Cocaine, or coke, is a stimulant drug made from the coca plant, a plant native to South America. Cocaine is illegal in the United States, but over 15% of adults in the United States have used cocaine, according to the National Institute on Drug Abuse. This addictive recreational drug is usually inhaled, snorted, or injected into the vein. There are many psychological effects of cocaine use, including increased irritability, psychosis, paranoia, panic attacks, and withdrawal symptoms when users stop. Users also experience a few of these symptoms during the withdrawal period.
Cocaine withdrawal is non-life-threatening, but the process can be uncomfortable. During the withdrawal period, users often experience both psychological and physical symptoms. And general symptoms of withdrawal include but are not limited to, anxiety and depression, fatigue, nerve pain, muscle aches, increased hunger, increased craving for the drug, chills, and lack of energy. More serious symptoms include an increased risk of cardiac issues and seizures.

Cocaine Withdrawal Symptoms

Cocaine cravings

Cravings are the most common symptoms of cocaine withdrawal. Most users, if not all, experience cravings at some point during their recovery phase, and cravings are one of the hardest symptoms to manage. One of the reasons users experience strong physical and mental cravings is surrounding themselves with other users and enablers.

Anxiety and Depression

Anxiety, depression, and irritability are common symptoms of cocaine withdrawal. Users often experience mood swings that can last upwards of 10 weeks. And the length of time users experiences these mood changes varies among users.

Fatigue and lack of energy

Many cocaine users experience extreme exhaustion. And the tiredness and low energy are usually caused by sleeplessness. When users are in the withdrawal stage, their sleep patterns change because they start experiencing insomnia and restlessness.

Increased hunger

During the withdrawal stage, users also experience increased appetite. In fact, many users start bingeing on food when they stop using cocaine. The change in appetite is mainly due to users not eating properly while they were using and were high on the drug.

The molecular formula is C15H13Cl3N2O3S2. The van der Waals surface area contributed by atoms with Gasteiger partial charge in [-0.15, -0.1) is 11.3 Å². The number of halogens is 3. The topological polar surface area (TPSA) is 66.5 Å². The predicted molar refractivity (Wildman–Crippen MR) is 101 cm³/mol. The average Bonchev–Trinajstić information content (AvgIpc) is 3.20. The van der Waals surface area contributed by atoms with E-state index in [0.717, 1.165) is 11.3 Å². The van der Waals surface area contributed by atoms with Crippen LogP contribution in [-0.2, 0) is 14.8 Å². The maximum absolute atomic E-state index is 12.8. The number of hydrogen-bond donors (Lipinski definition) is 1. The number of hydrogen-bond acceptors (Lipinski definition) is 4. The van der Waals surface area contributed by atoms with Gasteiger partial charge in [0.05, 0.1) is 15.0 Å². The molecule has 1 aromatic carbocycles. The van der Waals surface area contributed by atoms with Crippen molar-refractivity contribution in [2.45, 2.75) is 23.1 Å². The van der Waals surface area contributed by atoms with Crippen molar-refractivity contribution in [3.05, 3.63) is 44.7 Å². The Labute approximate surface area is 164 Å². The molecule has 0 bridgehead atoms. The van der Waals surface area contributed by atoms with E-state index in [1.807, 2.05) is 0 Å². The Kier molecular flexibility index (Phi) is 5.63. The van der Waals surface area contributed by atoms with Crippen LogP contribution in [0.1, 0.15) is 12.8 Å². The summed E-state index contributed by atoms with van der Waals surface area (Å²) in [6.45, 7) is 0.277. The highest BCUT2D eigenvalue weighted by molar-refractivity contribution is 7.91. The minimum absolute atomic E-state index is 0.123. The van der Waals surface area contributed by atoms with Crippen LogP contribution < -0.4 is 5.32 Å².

Nerve pain and muscle ache

Apart from psychological symptoms, users also experience some physical symptoms, such as nerve pains and muscle aches. The cause of nerve pains and muscle aches in cocaine users is unknown, but these symptoms are common among them.

Treatment options

Though there are currently no FDA-approved medications to help with cocaine withdrawal symptoms, there are strategies that can be used to help addicts better manage their symptoms. One of the steps addicts need to take to manage and reduce withdrawal symptoms is to seek help from behavioral therapists. In cognitive-behavioral therapy, users are provided with the tools and coping strategies needed to manage their symptoms. Cognitive-behavioral therapy has been proven to be effective in supporting abstinence and relapse prevention among drug users. In addition to counseling, users can reduce their withdrawal symptoms by distancing themselves from fellow users and enablers or by leaving their environment entirely. Leaving an enabling environment will help in reducing cravings and the risk of possible relapses. If possible, addicts should consider checking into inpatient treatment facilities to avoid any temptations. Users who are in rehabilitation centers have little to no access to cocaine or other recreational drugs while in the center. Other steps addicts can take in reducing cocaine withdrawal symptoms include, but are not limited to, exercising regularly, getting enough rest, and eating healthy.


Cocaine addicts who are in the process of changing their habits experience mild to severe withdrawal symptoms. And those withdrawal symptoms range from increased appetite to seizures. While some users are able to control these symptoms, others with severe symptoms have difficulty managing their symptoms, especially without the help of a medical professional. Studies show that over 44% of addicts relapse due to their inability to manage withdrawal symptoms. Though there aren’t any medications available to treat withdrawal symptoms, there are currently many resources available for users. Aside from changing certain habits and overall lifestyle, users, who are in the process of recovering, should consider cognitive-behavioral therapy, joining support groups such as Cocaine Anonymous groups, or joining other available medical detox programs. If users are experiencing severe symptoms, they should consider checking into rehabilitation facilities to access 24/7 help.

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